Digital restoration launched in Tasmania
BY JILLIAN MACKENZIE
The Corrick Collection of films has now been digitised and is once again able to be shared with audiences. Several of the films had their world premiere at the Ten Days on the Island Festival in Tasmania in March 2021.
About the Corrick Collection
The Corrick Collection consists of over 135 nitrate films collected by The Marvellous Corricks, a vaudeville-style family of entertainers featuring Albert and Sarah and their seven daughters and one son, Leonard.
The family migrated from New Zealand to Australia in 1901 and began touring regional Australia before taking their show to Asia and Europe. They toured constantly for 14 years until Albert’s passing, and then settled in Tasmania.
Photochemical to Digital Restoration
Between 2007 and 2012, the entire Corrick Collection was preserved from nitrate onto 35mm safety film stock. Read more about the film-to-film restoration. After the preservation was completed, the films delighted audiences again at film festivals around the world. To be able to screen the films in today’s digital cinemas however required a new restoration process. In 2017, the mammoth project of digitising the Corrick Collection began.
We retained the services of Haghefilm Digitaal, a specialist post-production house and film laboratory located in the Netherlands which had collaborated with the NFSA on the Corricks photochemical restoration and projects like NFSA Restores: The Cheaters. Haghefilm had all the colour grading information that would be needed for the digital scans from the earlier photochemical restorations. Their work on the films took two years and was completed in 2019.
You can watch 5 of the restored films in the YouTube playlist below:
Digitisation vs Restoration
Digitisation and restoration are different processes. Digitisation involves running the film through a scanner, capturing each individual frame. While the process may include some corrective work – such as grading to improve colour saturation and contrast and cropping of the image – the desired outcome is to achieve the same result as what is seen on the film.
Restoration is a more intensive approach – dust marks and scratches are removed, and colour is enhanced to improve what is already available, resulting in a new version. A distinctive feature of the Corrick films is that the original nitrate prints were frequently exhibited by John Corrick (Leonard’s son, who began donating the nitrate films to the NFSA’s predecessor in the late 1960s). The films have lived a rich life, and the abrupt endings, scratches and decomposition that can be seen in some of them add to the charm of the content.
In-house Conservation and Preservation
In 2019, we decided to re-digitise some of the films at the NFSA by returning to the original nitrate prints. Our Conservation team beautifully repaired and primed the nitrates for the film-to-film restoration, overcoming new challenges in readying the films for scanning. Conservation specialist Rose Cangadis-Douglass writes:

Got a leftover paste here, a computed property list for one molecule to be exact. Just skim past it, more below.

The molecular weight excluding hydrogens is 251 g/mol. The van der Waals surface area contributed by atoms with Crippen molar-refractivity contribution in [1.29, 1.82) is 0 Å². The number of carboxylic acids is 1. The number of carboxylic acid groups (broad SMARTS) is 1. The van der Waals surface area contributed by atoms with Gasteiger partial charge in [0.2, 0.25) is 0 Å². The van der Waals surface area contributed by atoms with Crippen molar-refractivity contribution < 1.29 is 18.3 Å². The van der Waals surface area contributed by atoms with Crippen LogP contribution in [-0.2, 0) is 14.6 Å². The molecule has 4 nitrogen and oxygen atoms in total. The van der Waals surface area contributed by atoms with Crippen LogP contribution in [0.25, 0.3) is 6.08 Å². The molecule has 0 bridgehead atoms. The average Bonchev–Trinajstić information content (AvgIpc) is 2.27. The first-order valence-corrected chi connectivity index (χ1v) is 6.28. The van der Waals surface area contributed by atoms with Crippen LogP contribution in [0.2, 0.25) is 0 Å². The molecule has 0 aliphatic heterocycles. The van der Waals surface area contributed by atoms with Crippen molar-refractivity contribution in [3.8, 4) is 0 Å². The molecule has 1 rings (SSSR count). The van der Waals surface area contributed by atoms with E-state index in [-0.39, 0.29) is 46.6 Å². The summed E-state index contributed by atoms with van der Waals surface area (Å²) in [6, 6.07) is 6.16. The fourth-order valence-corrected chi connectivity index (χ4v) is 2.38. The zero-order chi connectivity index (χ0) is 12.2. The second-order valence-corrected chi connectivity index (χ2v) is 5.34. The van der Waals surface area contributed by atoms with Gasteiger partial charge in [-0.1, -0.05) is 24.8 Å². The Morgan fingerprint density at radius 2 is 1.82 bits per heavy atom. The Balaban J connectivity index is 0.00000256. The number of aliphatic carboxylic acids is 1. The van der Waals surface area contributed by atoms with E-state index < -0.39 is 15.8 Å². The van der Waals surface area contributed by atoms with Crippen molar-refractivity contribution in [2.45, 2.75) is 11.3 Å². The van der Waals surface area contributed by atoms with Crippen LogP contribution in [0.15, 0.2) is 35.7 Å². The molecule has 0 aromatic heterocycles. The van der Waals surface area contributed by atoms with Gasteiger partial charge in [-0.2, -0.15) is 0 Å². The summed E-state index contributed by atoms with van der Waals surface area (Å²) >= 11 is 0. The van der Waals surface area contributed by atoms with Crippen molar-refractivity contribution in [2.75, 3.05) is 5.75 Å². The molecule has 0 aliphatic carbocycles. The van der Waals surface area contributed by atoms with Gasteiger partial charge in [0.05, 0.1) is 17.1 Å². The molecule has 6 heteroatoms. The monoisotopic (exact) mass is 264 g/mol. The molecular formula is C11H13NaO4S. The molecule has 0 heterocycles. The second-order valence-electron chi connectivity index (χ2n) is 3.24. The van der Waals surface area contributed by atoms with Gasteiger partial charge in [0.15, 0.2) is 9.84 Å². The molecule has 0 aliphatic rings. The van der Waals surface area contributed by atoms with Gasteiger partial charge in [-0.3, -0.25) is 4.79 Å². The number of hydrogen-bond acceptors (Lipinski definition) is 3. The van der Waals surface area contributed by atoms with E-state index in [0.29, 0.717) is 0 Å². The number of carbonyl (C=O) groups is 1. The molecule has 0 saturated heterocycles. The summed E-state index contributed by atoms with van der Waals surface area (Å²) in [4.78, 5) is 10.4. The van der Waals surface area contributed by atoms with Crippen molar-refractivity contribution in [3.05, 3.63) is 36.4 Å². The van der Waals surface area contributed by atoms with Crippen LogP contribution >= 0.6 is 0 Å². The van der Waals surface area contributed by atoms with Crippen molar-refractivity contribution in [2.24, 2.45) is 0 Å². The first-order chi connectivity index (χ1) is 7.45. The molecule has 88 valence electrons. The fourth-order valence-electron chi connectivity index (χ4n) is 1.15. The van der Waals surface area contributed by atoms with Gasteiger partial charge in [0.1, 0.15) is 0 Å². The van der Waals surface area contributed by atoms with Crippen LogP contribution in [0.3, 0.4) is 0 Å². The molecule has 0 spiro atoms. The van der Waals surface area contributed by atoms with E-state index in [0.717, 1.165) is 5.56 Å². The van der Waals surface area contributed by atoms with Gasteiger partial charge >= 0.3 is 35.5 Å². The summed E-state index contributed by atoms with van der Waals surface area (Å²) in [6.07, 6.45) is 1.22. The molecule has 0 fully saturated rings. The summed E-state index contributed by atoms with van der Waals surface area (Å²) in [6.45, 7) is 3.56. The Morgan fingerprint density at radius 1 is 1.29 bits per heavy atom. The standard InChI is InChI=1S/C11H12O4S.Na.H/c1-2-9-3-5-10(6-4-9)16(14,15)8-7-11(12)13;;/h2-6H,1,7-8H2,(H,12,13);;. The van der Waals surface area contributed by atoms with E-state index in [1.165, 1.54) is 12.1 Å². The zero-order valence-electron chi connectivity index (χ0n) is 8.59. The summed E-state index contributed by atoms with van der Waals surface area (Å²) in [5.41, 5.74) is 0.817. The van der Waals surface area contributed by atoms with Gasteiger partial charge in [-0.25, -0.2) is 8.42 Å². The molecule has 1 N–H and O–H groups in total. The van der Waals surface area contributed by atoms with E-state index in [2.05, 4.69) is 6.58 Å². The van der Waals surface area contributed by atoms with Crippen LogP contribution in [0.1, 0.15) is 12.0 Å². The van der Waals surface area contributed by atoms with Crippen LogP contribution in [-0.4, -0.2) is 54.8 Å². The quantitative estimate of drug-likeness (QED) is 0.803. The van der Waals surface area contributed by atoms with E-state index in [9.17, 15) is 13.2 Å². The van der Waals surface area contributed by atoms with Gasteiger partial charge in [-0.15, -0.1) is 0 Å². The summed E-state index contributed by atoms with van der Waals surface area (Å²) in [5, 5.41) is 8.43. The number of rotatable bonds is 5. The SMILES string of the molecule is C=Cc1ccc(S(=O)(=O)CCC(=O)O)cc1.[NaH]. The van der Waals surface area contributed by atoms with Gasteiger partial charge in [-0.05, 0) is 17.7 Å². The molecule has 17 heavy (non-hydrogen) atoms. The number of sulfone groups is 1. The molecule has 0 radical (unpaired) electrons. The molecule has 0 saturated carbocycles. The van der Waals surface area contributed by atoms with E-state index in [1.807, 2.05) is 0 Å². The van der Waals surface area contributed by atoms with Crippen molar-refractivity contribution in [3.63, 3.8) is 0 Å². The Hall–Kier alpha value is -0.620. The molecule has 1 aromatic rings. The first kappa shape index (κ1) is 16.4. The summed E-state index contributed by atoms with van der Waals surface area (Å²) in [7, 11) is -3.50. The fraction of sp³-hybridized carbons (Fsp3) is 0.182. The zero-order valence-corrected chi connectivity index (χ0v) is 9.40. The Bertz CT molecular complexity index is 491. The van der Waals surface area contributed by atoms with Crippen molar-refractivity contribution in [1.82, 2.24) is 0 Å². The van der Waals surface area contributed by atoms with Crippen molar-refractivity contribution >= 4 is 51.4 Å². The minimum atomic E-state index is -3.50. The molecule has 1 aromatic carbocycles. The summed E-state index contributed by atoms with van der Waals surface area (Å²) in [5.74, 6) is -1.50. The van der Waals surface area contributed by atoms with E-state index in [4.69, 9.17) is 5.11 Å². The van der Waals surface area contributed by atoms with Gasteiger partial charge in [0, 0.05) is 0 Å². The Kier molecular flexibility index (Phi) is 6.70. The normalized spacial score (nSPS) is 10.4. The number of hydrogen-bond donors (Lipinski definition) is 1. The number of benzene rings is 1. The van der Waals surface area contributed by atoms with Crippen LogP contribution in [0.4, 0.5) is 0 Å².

‘The Conservation and Film Services teams collaborated to find the best way to stabilise nitrate films, which had had previous repair work as well as shrinkage from age, to be able to pass through precise image-capture equipment. In-filling the edge of film sections that have lost their perforations is a time-consuming and meticulous process, but it enables us to then scan a high-resolution capture of the films digitally. Every damaged area is hand-repaired to give it the strength and integrity to pass through the scanners safely and stably.
‘The aim of conservation repairs is to intervene as little as possible with original material; any treatments performed on film should be reversible, making no changes, edits or frame losses. The digital technology now available has enabled us to capture the beautiful tints and tones that coloured the original nitrate films so that they can be enjoyed and viewed by a wider audience.’
Film Preservation specialist Dieter Schmid adds:
‘Damage to the perforations on the side of the films can cause them to “scroll” on the scanner, as the scanner system relies on the registration of the perforations to keep frame lock. We have been collaborating with the Conservation team to address these issues, with great success.
‘After the film has been scanned at high resolution to a standardised DPX file, we bring our image sequence into our postproduction software, to undertake the postproduction grading and clean-up as required, and then create the distribution video file.
‘With the Corrick Collection, we kept the image as close to the original as possible. The only work undertaken was colour grading in order to really highlight the image – particularly tinted or hand-coloured film elements.’
You can view a selection of images from the films in the gallery below:
Corrick Films Back on Tour
The digital restoration was completed in 2021 and the Corrick films are once again able to be viewed by audiences – in today’s digital cinemas - thanks to the great work of Haghefilm and the many NFSA experts in the Curatorial, Vaults Management, Conservation Services, Film Services and Video Services teams.
Eleven of the restored Corrick films have had their world premiere at the Ten Days on the Island Festival in Tasmania (5 to 21 March 2021). We look forward to future opportunities to showcase the quirky, funny, enchanting and entertaining films in this remarkable collection.
Thank you to Rose Cangadis-Douglass and Dieter Schmid for their valuable input into this article.
Main image: La Fee Aux Pigeons. France, 1906. From the NFSA Corrick Collection. NFSA title: 719841